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A-level choices to open up most positions/choices

I genuinely have no idea what I want to do in the future but im decently good in each subject (av grade 7/8) I'm also a very indecisive person and hate the thought of closing up options for myself, so I have decided that Maths, Chem and Geo a-level would open up the most spots for me... does anyone think another combo would?
Original post by imco195506
I genuinely have no idea what I want to do in the future but im decently good in each subject (av grade 7/8) I'm also a very indecisive person and hate the thought of closing up options for myself, so I have decided that Maths, Chem and Geo a-level would open up the most spots for me... does anyone think another combo would?

My go to preference are: Maths, Biology, Chem, Physics, and possibly FM if you have the time.

The sort of degrees that you might not be eligible for include:

Classics

Joint degrees in European languages

Some history degrees

Some English lit degrees

The occasional geography degree with physical geography component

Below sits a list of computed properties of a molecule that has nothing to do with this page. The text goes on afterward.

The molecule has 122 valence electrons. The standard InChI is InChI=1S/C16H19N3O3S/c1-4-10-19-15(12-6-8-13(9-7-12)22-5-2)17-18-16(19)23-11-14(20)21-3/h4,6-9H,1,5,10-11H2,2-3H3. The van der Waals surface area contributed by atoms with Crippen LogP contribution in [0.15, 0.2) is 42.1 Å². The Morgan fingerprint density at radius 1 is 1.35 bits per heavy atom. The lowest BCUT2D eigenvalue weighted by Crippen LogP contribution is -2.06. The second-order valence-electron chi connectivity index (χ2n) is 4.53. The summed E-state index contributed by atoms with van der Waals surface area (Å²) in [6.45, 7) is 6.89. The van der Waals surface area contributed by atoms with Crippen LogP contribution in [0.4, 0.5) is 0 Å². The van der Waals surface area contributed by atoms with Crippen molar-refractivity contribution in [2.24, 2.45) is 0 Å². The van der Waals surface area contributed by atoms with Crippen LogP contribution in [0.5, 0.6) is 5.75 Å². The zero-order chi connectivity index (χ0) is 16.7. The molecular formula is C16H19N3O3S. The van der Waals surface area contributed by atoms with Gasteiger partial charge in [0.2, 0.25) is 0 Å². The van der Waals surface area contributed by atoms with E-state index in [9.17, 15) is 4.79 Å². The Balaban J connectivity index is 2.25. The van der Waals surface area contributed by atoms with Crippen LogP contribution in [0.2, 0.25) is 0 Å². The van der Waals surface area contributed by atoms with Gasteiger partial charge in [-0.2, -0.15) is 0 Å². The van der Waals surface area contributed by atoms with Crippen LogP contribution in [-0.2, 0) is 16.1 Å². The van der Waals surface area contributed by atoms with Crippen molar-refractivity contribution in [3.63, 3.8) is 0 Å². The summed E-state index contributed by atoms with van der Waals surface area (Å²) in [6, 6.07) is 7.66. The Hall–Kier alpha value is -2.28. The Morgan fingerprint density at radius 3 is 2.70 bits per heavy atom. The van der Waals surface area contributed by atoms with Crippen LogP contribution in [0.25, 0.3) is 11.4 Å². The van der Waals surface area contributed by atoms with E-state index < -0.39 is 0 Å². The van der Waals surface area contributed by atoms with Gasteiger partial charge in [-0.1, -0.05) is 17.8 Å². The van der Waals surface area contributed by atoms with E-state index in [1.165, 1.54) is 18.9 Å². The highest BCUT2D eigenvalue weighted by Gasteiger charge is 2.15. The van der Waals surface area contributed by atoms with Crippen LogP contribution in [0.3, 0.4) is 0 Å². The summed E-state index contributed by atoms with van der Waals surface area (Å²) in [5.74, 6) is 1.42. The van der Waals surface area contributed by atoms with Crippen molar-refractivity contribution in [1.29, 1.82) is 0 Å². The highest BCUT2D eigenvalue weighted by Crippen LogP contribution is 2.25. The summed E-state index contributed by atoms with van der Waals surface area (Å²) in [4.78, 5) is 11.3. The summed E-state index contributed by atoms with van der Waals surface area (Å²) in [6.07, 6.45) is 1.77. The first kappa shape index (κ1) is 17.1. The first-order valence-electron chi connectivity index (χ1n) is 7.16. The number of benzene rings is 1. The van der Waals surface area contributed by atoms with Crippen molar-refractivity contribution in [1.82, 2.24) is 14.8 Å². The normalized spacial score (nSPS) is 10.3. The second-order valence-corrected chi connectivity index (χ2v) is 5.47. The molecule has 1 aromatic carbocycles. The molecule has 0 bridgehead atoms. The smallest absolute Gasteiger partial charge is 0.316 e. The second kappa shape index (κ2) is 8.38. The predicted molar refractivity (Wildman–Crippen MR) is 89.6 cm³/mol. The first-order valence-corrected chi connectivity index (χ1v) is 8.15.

To do degrees in these subjects, you would need A Levels in their respective subjects (except for Classics where you are looking at A Levels in Greek, Latin, and/or Classical Civilisation).
See: https://www.mathscareers.org.uk/degree-courses-a-level-mathematics/

What I like about the STEM combo is that it allows you to go into the following subjects:

Maths and stats

Anything in engineering

Computer Science and software engineering

Economics and MORSE

Geophysics, earth sciences, and geology

Data science, data analytics, business analysis

Anything in life sciences

Anything in healthcare

Physics

Actuarial science, financial maths, financial engineering, finance